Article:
Kansas City, MO – Parents of children with autism face many challenges in taking care of their kids who are often socially isolated and have difficulties communicating. The Autism Aspergers Resource Center used to be available for the more than 30,000 families in Kansas City dealing with autism. But the center, that drew people from around the country, recently closed its doors. Now families and agencies are scrambling to continue to get and provide services in light of the center's closing. KCUR's Kelley Weiss reports.
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Kirsten Sneid rushes around her Leawood home, hurrying upstairs to get the radio for her 11-year old son, Evan, so he can listen to music. Before playing his CD she takes a second to sing the Happy Birthday song with him. Next, she's off into the living room, quickly searching through a stack of videos to find his favorite, I Love Toy Trains, because Evan is now demanding to watch a video.
This is a typical day after school for Sneid, who has two boys with autism. Her youngest son, Evan, has a more severe form that leaves him nearly speechless while her 13-year-old Ian has Aspergers, a higher functioning form of autism. This shows the difference in the spectrum of the neurological disorder, Sneid explains, who is a board member of the Autism Alliance of Greater Kansas City.
Kirsten Sneid: "It's very chaotic, these kids, have seizure disorders, many of them have sleep disorders, tactile defensiveness - I said there's just enough chaos for everybody - so the needs are great and they permeate the entire family structure."
Sneid has Raffie Anderson, a home paraprofessional, come to her house to work with Evan to help him learn basic functions like reciting his ABCs or playing the board game Trouble.
But, Sneid says getting private services is expensive - her family spends more than $30,000 a year, which is not uncommon. Besides the huge financial commitments families face, Sneid says, finding services is a challenge in Kansas City, especially now that the Autism Aspergers Resource Center, or AARC, is closed.
Kirsten Sneid: "There has truly been no leadership in creating a system of care, a network of providers, that if you get that diagnosis you are tapped right in. That you are into a directory or into a service modality that not only is going to look at your child's issues, it's going to look at family issues, it's going to look at sibling issues, it's going to look at financial issues."
Denise Resnik is the co-founder and board chair of the South West Autism Research and Resource Center in Phoenix. Resnik says that AARC's closing will be felt across the country.
Denise Resnik: "AARC of Kansas City was a pioneer. There are few autism resource centers that exist in the country that are truly community based resource centers. And, we've learned a lot from AARC about community collaboration, about the huge demand, and about the resources that are required for our families impacted by autism."
Jennifer Currier, AARC's board president, says that many families, from around the country, are wondering what they will do now without the center.
At the Johnson County Developmental Supports office in Lenexa the room buzzes with a nervous energy as almost 40 people take their seats to see what the future holds for their children. They want to discuss resources in Kansas City for kids with autism.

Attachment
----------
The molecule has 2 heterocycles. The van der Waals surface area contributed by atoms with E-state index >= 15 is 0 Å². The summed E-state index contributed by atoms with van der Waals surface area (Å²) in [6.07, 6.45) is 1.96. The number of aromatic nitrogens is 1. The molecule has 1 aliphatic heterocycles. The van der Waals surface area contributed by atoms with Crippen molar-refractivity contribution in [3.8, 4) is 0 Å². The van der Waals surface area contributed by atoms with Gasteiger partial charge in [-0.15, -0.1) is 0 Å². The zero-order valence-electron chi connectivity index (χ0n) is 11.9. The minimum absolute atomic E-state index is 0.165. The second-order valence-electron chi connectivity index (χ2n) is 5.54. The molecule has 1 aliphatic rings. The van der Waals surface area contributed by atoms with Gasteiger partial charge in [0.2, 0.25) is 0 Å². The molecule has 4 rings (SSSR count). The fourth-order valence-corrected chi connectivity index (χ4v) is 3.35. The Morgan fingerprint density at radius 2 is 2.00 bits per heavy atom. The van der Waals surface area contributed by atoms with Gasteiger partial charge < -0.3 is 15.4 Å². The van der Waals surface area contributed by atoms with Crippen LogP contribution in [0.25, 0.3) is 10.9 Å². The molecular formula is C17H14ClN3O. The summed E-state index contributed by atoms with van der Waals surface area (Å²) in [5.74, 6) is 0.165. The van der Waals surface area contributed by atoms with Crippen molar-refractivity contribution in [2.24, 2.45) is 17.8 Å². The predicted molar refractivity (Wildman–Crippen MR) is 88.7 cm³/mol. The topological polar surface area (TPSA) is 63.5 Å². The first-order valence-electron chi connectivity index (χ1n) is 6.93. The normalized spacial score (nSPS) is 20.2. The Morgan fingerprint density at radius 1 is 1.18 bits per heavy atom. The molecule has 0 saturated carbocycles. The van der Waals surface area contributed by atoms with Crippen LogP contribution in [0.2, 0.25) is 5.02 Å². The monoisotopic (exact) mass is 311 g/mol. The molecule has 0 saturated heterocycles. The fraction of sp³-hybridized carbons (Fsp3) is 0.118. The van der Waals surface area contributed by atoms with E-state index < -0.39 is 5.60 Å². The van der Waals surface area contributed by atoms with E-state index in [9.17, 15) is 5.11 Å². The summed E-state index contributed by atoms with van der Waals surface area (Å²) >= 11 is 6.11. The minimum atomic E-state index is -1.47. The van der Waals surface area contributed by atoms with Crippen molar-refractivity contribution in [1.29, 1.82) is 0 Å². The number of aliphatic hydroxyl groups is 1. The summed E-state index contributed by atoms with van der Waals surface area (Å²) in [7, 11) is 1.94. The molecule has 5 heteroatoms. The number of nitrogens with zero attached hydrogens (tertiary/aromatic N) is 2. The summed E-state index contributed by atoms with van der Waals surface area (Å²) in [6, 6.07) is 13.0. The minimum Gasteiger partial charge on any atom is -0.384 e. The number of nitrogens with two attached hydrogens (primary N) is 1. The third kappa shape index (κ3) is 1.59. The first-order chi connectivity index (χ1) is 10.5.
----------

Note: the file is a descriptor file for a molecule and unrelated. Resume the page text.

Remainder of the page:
AARC closed in late August and Currier says the resource center shut down because of financial problems. The center, which was open for 11 years and had seven full time employees and many volunteers, was a central hub for families to go to and get directed to a variety of services. Currier says AARC served about 100 families a month and fielded more than 3,000 calls from around the Midwest and the country. A trademark of the center was Camp Determination, one of the only summer camps in the nation specifically designed for children with autism. It was difficult to secure funds, she says, especially for an independent, non profit organization like AARC that continued to expand its services without increased money.
Jennifer Currier: "But when you grow you need to have funds and that's really where we were lacking is the funds - we had the knowledge, we had the volunteers, but you need the funds."
Currier addresses the group of concerned parents and agencies and shifts from one foot to another, fighting to control the quiver in her voice. She explains that she has two kids with autism herself and it was a difficult decision to shut down the resource center.
Jennifer Currier: "Unfortunately if it takes this by us closing, if this is what it takes, you know, thank god because this is what the families need. They need these services."
And many families and agencies are reporting the need for services and funding. Michelle Ponce, special projects manager for the Kansas Social Rehabilitation Services department, says the state is working on providing that funding through an autism specific waiver program. But, the waiver program still needs the governor's and legislature's approval.
In the meantime, families are wondering what they will do now, after a reliable resource center like AARC has closed and costs are mounting to treat a drastically increasing number of children with autism - the Autism Society of America reports it is the fastest growing developmental disability.
The AARC board will meet this month to discuss the future of the center and Currier says they want to reopen, maybe with scaled back services or they might combine resources with another agency. But, for now Currier and families across Kansas City will try to find ways to help meet the needs of the autism community.
Funding for health care coverage on KCUR has been provided by the Health Care Foundation of Greater Kansas City.
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